Members of BA Regional House of Chiefs and the general public watching video on DKM
It has now been established that the Sunyani-based microfinance company, DKM has no investment in the country and beyond after it collected huge amounts of money from numerous customers.
This is according to the audit report of the Bank of Ghana (BoG) released to the Brong Ahafo Regional Security Council (REGSEC).
Martin Delle, Chief Executive Officer (CEO) of DKM and his directors, contrary to Bank of Ghana (BoG) regulation, set up subsidiary companies and lent people’s money to themselves.
This came to light on Thursday when the Brong Ahafo Regional Security Council, which was under pressure from customers across the region, showed the video of REGSEC’s meetings it recently held with DKM officials, BoG representatives, REGSEC members and leaders of aggrieved customers on the matter for people in the region to ascertain the truth for themselves. The video captured 12 different meetings.
The four-hour video was watched by members of the regional house of chiefs, security chiefs, university and polytechnic professors, businessmen, workers and the general public.
A lot of people became dumbfounded and had more questions unanswered.
Head of Microfinance and Other Banks at BoG, Mr Amanful, who set the records straight in the video, told REGSEC that after BoG granted DKM operational license on October 10, 2013, it later detected that DKM had gone contrary to instructions given to them.
They gave five percent of their operational working capital to individual customers. They were also asked not to give loans to related organisations because they are not banks.
BoG also learnt that interest rates of 50 percent to 70 percent being offered to customers were not feasible so we had to come in and close them down after several warnings.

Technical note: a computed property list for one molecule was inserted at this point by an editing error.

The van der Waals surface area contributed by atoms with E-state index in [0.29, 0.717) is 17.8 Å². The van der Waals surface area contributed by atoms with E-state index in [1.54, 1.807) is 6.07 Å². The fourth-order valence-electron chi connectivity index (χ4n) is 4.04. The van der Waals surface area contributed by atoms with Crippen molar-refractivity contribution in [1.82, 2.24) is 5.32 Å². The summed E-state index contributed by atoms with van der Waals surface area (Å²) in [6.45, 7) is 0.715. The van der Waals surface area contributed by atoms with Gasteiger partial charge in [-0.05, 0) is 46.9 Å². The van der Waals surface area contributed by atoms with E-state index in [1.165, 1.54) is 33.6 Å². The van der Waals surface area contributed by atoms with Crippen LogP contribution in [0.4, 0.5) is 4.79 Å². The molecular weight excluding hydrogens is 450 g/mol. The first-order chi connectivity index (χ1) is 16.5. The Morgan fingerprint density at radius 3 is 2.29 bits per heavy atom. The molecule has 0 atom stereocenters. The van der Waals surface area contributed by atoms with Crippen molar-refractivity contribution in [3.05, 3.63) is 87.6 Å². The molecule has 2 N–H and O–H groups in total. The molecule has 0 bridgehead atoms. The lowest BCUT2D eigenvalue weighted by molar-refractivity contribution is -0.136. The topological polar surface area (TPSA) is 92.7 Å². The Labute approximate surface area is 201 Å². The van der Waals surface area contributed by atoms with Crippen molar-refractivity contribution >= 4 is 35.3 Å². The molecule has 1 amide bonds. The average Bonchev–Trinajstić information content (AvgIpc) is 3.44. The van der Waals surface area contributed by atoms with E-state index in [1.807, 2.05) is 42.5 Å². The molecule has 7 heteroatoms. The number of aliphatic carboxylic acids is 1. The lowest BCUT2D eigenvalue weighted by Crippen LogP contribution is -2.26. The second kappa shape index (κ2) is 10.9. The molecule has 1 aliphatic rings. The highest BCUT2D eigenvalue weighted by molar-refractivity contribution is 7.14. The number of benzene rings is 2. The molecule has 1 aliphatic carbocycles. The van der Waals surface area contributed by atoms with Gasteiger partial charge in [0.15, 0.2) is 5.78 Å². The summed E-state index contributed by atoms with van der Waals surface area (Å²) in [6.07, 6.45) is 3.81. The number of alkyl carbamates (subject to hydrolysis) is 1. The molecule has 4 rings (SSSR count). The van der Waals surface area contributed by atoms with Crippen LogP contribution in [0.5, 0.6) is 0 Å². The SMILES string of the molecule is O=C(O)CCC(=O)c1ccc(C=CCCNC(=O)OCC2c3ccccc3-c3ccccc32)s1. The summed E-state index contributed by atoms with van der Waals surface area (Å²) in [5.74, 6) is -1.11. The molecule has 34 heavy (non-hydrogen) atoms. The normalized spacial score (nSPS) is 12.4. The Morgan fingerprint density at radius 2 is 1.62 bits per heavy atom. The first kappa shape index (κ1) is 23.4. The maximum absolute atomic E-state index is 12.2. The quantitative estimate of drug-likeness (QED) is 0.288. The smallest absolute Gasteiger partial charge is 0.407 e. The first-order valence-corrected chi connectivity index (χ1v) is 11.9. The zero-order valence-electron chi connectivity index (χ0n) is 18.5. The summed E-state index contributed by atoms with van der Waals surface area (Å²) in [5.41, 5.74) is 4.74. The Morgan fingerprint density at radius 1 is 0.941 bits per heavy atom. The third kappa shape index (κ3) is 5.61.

Explaining further, Mr. Amanful said GH¢10.7 million was retrieved from the main DKM head office and its other seven branches across the region.
After auditing, BoG realized that GH¢10.7 million in the account was 10 percent of the monies collected from customers.
About GH¢100 million was missing so we had to ask DKM to inject GH¢50 million into their operational funds to protect the interests of customers. This is what to date the company is struggling with. As part of the condition, they were also to employ the services of a chartered accountant and chartered banker and show documentary evidence to BoG so that can be allowed to begin operations. They were also asked to reduce the interest rates being quoted to customers. DKM went back and established two more companies in the name of poverty alleviation and financial giant and distributed the interest rates among them, ranging between 17 percent and above and started giving credit again and came back to inform BoG that it had reduced the rate. BoG’s investigations later revealed that the companies, which bear the name of DKM, actually belonged to them. They were subsequently closed down. As at the time they were closed down, only GH¢17 million was found in the account of poverty alleviation, he indicated.
Eric Opoku, who is head of REGSEC, therefore pleaded with the people to offer suggestions on how to solve the problem.
He blamed the minority caucus in Parliament from the region of not seeking the facts from him before organizing the press conference to politicize the issue.
FROM Daniel Yao Dayee, Sunyani